It has to rate as one of the most ambitious New Year's resolutions ever made.

While most people settle for exercising more or learning a new language, Fran Sandham set himself a somewhat higher hurdle.

One drunk and depressing New Year's Eve in south London, he decided to abandon his life as a bookseller to cross Africa on foot, alone and on a route never before attempted.

Amazingly, he managed it - though not without a few scrapes along the way.

Now the 42-year-old, from Seven Dials, Brighton, has published a witty account of his year-long trek from the Skeleton Coast of Namibia to the Indian Ocean.

He said the seed for the journey was sown when he was just six years old, and had his first glimpse of Africa in the pages of a Tarzan comic.

Though he soon realised Tarzan bore little resemblance to reality, he went on to develop a fascination with the exploits of Victorian explorers such as Stanley and Livingstone and decided to follow in their footsteps.

Mr Sandham, a former Rough Guides editor, said: "When I made the decision to go I half-expected I'd wake up the next morning and change my mind, but I still wanted to do it.

"I spent the next year scrimping and saving. I ended up living on toast and porridge and saved pennies by walking everywhere.

"It was quite a miserable time but eventually I managed to save enough to enable me to live like a tramp."

A year later he set off across the desert, his only aid a pair of walking poles which quickly became his most essential piece of kit. For the first few days everything went fine, but after 270 kilometres he buckled under the weight of his enormous backpack and the intense desert heat, and his journey came to a halt.

He was on the point of quitting but decided to find another way to transport his possessions on the 3,000 mile journey and ended up buying a donkey.

He said: "The idea was that he would carry my bag and I would walk alongside. He was called Tsondab, which means 'the place where you get stuck', which turned out to be quite apt.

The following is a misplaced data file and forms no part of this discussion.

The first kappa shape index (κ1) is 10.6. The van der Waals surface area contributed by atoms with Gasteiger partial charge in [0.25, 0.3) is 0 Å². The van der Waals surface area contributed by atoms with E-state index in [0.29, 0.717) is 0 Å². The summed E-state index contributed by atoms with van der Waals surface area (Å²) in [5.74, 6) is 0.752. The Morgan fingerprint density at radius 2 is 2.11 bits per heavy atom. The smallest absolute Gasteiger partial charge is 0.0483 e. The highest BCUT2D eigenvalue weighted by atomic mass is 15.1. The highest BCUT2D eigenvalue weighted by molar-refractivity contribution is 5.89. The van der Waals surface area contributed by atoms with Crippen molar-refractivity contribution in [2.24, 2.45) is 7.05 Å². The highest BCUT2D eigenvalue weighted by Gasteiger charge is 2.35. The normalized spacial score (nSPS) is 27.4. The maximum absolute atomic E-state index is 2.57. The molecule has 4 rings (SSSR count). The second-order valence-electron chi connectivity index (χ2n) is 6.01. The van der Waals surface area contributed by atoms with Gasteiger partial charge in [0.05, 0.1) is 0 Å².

"He was a bit of a disaster really, as he was quite a useless pack animal, and so I ended up leaving him in a sanctuary. It turned out later he had the donkey form of syphilis, poor thing."

A second attempt at animal husbandry - this time with an enormous and terrifying "devil mule" - also failed, so after weeks of stalling he set off alone once again.

For most of the trip he slept rough or in a small tent he carried with him in a backpack, even camping overnight in a lion-infested game reserve.

Yet he discovered that what might seem like a highly perilous trip was actually quite safe - though he did come down with malaria the day after he finished the trip.

He said: "I very rarely felt as if I was in any danger. People did warn me about bandits and muggings, but I think perhaps I was safer travelling independently than if I were on a backpacker bus because I always arrived unexpectedly.

"I got a really warm welcome from everyone I met and encountered great generosity from people who had very little themselves.

"They seemed to take delight in what I was doing. I think they found the sight of me striding along with my hikes poles quite entertaining."

When he arrived back home he set about trying to find a publisher for a book about the trip, but found that a harder challenge than the journey itself.

It has been 10 years since he set off but his book, Traversa, finally came out this month.

*Traversa is available priced £16.99 from Duckworth Overlook.